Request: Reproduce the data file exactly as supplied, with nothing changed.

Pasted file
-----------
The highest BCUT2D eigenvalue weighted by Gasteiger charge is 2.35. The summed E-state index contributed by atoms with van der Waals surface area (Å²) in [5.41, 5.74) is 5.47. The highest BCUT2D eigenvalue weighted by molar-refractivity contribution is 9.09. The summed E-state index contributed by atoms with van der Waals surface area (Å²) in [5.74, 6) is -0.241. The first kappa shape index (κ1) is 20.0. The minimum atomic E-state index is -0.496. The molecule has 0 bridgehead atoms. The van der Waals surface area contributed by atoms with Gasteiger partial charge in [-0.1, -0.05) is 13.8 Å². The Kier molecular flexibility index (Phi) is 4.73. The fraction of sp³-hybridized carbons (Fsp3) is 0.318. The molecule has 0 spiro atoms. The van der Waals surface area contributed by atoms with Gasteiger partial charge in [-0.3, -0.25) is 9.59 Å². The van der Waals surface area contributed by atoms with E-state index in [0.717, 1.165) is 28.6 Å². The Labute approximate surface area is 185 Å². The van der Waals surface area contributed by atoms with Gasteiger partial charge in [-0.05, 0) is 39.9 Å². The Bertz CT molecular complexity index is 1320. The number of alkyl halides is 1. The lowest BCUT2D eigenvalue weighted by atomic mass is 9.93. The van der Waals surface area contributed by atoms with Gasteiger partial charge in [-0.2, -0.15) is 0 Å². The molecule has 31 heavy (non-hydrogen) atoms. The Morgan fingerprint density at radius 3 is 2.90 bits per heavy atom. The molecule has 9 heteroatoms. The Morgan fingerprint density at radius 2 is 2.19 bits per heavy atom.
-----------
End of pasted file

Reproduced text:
The highest BCUT2D eigenvalue weighted by Gasteiger charge is 2.35. The summed E-state index contributed by atoms with van der Waals surface area (Å²) in [5.41, 5.74) is 5.47. The highest BCUT2D eigenvalue weighted by molar-refractivity contribution is 9.09. The summed E-state index contributed by atoms with van der Waals surface area (Å²) in [5.74, 6) is -0.241. The first kappa shape index (κ1) is 20.0. The minimum atomic E-state index is -0.496. The molecule has 0 bridgehead atoms. The van der Waals surface area contributed by atoms with Gasteiger partial charge in [-0.1, -0.05) is 13.8 Å². The Kier molecular flexibility index (Phi) is 4.73. The fraction of sp³-hybridized carbons (Fsp3) is 0.318. The molecule has 0 spiro atoms. The van der Waals surface area contributed by atoms with Gasteiger partial charge in [-0.3, -0.25) is 9.59 Å². The van der Waals surface area contributed by atoms with E-state index in [0.717, 1.165) is 28.6 Å². The Labute approximate surface area is 185 Å². The van der Waals surface area contributed by atoms with Gasteiger partial charge in [-0.05, 0) is 39.9 Å². The Bertz CT molecular complexity index is 1320. The number of alkyl halides is 1. The lowest BCUT2D eigenvalue weighted by atomic mass is 9.93. The van der Waals surface area contributed by atoms with Gasteiger partial charge in [-0.2, -0.15) is 0 Å². The molecule has 31 heavy (non-hydrogen) atoms. The Morgan fingerprint density at radius 3 is 2.90 bits per heavy atom. The molecule has 9 heteroatoms. The Morgan fingerprint density at radius 2 is 2.19 bits per heavy atom.